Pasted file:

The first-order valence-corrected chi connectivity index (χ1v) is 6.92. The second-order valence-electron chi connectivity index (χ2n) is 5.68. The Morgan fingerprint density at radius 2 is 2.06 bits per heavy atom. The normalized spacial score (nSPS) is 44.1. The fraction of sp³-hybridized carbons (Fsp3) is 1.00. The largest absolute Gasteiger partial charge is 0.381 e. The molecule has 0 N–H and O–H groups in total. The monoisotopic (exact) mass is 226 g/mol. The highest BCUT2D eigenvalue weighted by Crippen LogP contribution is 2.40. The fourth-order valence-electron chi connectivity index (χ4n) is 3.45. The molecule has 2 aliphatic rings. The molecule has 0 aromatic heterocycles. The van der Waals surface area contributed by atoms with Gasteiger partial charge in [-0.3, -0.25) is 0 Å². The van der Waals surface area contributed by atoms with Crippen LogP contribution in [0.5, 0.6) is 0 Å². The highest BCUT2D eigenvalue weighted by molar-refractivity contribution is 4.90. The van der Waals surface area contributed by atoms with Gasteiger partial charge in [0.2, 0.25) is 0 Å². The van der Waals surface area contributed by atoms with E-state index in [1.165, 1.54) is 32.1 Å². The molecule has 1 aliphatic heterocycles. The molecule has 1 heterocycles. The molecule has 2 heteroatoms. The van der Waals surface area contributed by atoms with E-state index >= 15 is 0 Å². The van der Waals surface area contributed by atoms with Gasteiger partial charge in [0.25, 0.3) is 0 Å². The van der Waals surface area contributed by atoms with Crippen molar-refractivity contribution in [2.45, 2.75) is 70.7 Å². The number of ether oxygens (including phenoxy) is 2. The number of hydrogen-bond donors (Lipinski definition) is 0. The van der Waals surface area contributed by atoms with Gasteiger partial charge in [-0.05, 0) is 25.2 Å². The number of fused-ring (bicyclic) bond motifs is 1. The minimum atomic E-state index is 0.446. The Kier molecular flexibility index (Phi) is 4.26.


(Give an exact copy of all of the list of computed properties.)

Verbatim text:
The first-order valence-corrected chi connectivity index (χ1v) is 6.92. The second-order valence-electron chi connectivity index (χ2n) is 5.68. The Morgan fingerprint density at radius 2 is 2.06 bits per heavy atom. The normalized spacial score (nSPS) is 44.1. The fraction of sp³-hybridized carbons (Fsp3) is 1.00. The largest absolute Gasteiger partial charge is 0.381 e. The molecule has 0 N–H and O–H groups in total. The monoisotopic (exact) mass is 226 g/mol. The highest BCUT2D eigenvalue weighted by Crippen LogP contribution is 2.40. The fourth-order valence-electron chi connectivity index (χ4n) is 3.45. The molecule has 2 aliphatic rings. The molecule has 0 aromatic heterocycles. The van der Waals surface area contributed by atoms with Gasteiger partial charge in [-0.3, -0.25) is 0 Å². The van der Waals surface area contributed by atoms with Crippen LogP contribution in [0.5, 0.6) is 0 Å². The highest BCUT2D eigenvalue weighted by molar-refractivity contribution is 4.90. The van der Waals surface area contributed by atoms with Gasteiger partial charge in [0.2, 0.25) is 0 Å². The van der Waals surface area contributed by atoms with E-state index in [1.165, 1.54) is 32.1 Å². The molecule has 1 aliphatic heterocycles. The molecule has 1 heterocycles. The molecule has 2 heteroatoms. The van der Waals surface area contributed by atoms with E-state index >= 15 is 0 Å². The van der Waals surface area contributed by atoms with Gasteiger partial charge in [0.25, 0.3) is 0 Å². The van der Waals surface area contributed by atoms with Crippen molar-refractivity contribution in [2.45, 2.75) is 70.7 Å². The number of ether oxygens (including phenoxy) is 2. The number of hydrogen-bond donors (Lipinski definition) is 0. The van der Waals surface area contributed by atoms with Gasteiger partial charge in [-0.05, 0) is 25.2 Å². The number of fused-ring (bicyclic) bond motifs is 1. The minimum atomic E-state index is 0.446. The Kier molecular flexibility index (Phi) is 4.26.